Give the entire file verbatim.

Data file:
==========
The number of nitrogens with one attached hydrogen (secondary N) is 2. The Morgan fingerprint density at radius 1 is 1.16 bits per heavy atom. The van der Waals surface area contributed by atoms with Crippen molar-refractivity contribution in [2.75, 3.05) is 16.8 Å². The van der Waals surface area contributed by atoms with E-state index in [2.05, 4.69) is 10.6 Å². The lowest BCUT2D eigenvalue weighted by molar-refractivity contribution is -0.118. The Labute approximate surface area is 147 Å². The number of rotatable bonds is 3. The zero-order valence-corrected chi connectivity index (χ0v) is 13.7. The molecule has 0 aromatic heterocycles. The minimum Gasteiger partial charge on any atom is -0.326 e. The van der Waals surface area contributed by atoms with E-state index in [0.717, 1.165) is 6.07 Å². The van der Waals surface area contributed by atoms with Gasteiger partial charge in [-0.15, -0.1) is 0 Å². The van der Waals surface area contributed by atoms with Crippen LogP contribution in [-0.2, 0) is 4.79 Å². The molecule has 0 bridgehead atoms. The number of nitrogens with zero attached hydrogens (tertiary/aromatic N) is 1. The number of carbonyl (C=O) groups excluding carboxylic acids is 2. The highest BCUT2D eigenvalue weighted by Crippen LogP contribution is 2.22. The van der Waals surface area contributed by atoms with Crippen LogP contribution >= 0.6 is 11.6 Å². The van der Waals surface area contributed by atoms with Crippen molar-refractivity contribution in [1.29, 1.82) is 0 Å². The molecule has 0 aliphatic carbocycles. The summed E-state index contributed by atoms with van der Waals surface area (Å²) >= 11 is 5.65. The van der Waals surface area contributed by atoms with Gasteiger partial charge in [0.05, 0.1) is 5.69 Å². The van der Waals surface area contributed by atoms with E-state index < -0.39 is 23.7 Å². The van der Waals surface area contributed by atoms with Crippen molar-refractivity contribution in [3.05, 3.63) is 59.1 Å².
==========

The number of nitrogens with one attached hydrogen (secondary N) is 2. The Morgan fingerprint density at radius 1 is 1.16 bits per heavy atom. The van der Waals surface area contributed by atoms with Crippen molar-refractivity contribution in [2.75, 3.05) is 16.8 Å². The van der Waals surface area contributed by atoms with E-state index in [2.05, 4.69) is 10.6 Å². The lowest BCUT2D eigenvalue weighted by molar-refractivity contribution is -0.118. The Labute approximate surface area is 147 Å². The number of rotatable bonds is 3. The zero-order valence-corrected chi connectivity index (χ0v) is 13.7. The molecule has 0 aromatic heterocycles. The minimum Gasteiger partial charge on any atom is -0.326 e. The van der Waals surface area contributed by atoms with E-state index in [0.717, 1.165) is 6.07 Å². The van der Waals surface area contributed by atoms with Gasteiger partial charge in [-0.15, -0.1) is 0 Å². The van der Waals surface area contributed by atoms with Crippen LogP contribution in [-0.2, 0) is 4.79 Å². The molecule has 0 bridgehead atoms. The number of nitrogens with zero attached hydrogens (tertiary/aromatic N) is 1. The number of carbonyl (C=O) groups excluding carboxylic acids is 2. The highest BCUT2D eigenvalue weighted by Crippen LogP contribution is 2.22. The van der Waals surface area contributed by atoms with Crippen LogP contribution >= 0.6 is 11.6 Å². The van der Waals surface area contributed by atoms with Crippen molar-refractivity contribution in [1.29, 1.82) is 0 Å². The molecule has 0 aliphatic carbocycles. The summed E-state index contributed by atoms with van der Waals surface area (Å²) >= 11 is 5.65. The van der Waals surface area contributed by atoms with Gasteiger partial charge in [0.05, 0.1) is 5.69 Å². The van der Waals surface area contributed by atoms with E-state index < -0.39 is 23.7 Å². The van der Waals surface area contributed by atoms with Crippen molar-refractivity contribution in [3.05, 3.63) is 59.1 Å².